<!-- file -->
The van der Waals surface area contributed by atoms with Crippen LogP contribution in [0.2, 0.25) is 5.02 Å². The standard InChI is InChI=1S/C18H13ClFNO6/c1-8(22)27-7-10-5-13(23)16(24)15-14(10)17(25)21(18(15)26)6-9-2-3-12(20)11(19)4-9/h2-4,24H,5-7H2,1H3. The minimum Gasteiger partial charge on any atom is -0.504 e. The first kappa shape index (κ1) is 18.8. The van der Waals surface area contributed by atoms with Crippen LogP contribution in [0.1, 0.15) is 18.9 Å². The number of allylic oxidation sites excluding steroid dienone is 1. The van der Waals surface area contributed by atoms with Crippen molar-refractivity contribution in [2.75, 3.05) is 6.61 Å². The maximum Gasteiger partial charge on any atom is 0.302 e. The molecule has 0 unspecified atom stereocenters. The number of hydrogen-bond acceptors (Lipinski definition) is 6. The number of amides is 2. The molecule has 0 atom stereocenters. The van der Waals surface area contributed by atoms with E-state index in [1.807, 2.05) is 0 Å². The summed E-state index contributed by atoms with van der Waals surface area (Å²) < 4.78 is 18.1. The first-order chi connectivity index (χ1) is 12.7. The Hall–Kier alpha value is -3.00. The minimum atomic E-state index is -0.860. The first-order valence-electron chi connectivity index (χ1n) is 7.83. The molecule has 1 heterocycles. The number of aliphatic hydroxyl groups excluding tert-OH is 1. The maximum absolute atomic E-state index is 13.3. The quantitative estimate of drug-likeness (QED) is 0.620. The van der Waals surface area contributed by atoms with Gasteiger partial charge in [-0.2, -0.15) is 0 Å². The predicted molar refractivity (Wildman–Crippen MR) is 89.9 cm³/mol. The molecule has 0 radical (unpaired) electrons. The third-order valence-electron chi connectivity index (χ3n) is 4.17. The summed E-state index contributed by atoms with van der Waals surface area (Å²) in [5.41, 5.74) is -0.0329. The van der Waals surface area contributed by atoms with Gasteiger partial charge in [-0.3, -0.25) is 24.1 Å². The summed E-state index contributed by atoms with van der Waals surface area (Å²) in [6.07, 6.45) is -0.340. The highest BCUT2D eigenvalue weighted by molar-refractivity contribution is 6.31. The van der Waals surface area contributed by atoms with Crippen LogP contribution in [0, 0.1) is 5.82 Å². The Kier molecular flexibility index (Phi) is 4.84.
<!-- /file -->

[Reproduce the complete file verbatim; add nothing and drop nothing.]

The van der Waals surface area contributed by atoms with Crippen LogP contribution in [0.2, 0.25) is 5.02 Å². The standard InChI is InChI=1S/C18H13ClFNO6/c1-8(22)27-7-10-5-13(23)16(24)15-14(10)17(25)21(18(15)26)6-9-2-3-12(20)11(19)4-9/h2-4,24H,5-7H2,1H3. The minimum Gasteiger partial charge on any atom is -0.504 e. The first kappa shape index (κ1) is 18.8. The van der Waals surface area contributed by atoms with Crippen LogP contribution in [0.1, 0.15) is 18.9 Å². The number of allylic oxidation sites excluding steroid dienone is 1. The van der Waals surface area contributed by atoms with Crippen molar-refractivity contribution in [2.75, 3.05) is 6.61 Å². The maximum Gasteiger partial charge on any atom is 0.302 e. The molecule has 0 unspecified atom stereocenters. The number of hydrogen-bond acceptors (Lipinski definition) is 6. The number of amides is 2. The molecule has 0 atom stereocenters. The van der Waals surface area contributed by atoms with E-state index in [1.807, 2.05) is 0 Å². The summed E-state index contributed by atoms with van der Waals surface area (Å²) < 4.78 is 18.1. The first-order chi connectivity index (χ1) is 12.7. The Hall–Kier alpha value is -3.00. The minimum atomic E-state index is -0.860. The first-order valence-electron chi connectivity index (χ1n) is 7.83. The molecule has 1 heterocycles. The number of aliphatic hydroxyl groups excluding tert-OH is 1. The maximum absolute atomic E-state index is 13.3. The quantitative estimate of drug-likeness (QED) is 0.620. The van der Waals surface area contributed by atoms with Gasteiger partial charge in [-0.2, -0.15) is 0 Å². The predicted molar refractivity (Wildman–Crippen MR) is 89.9 cm³/mol. The molecule has 0 radical (unpaired) electrons. The third-order valence-electron chi connectivity index (χ3n) is 4.17. The summed E-state index contributed by atoms with van der Waals surface area (Å²) in [5.41, 5.74) is -0.0329. The van der Waals surface area contributed by atoms with Gasteiger partial charge in [-0.3, -0.25) is 24.1 Å². The summed E-state index contributed by atoms with van der Waals surface area (Å²) in [6.07, 6.45) is -0.340. The highest BCUT2D eigenvalue weighted by molar-refractivity contribution is 6.31. The van der Waals surface area contributed by atoms with Crippen LogP contribution in [0, 0.1) is 5.82 Å². The Kier molecular flexibility index (Phi) is 4.84.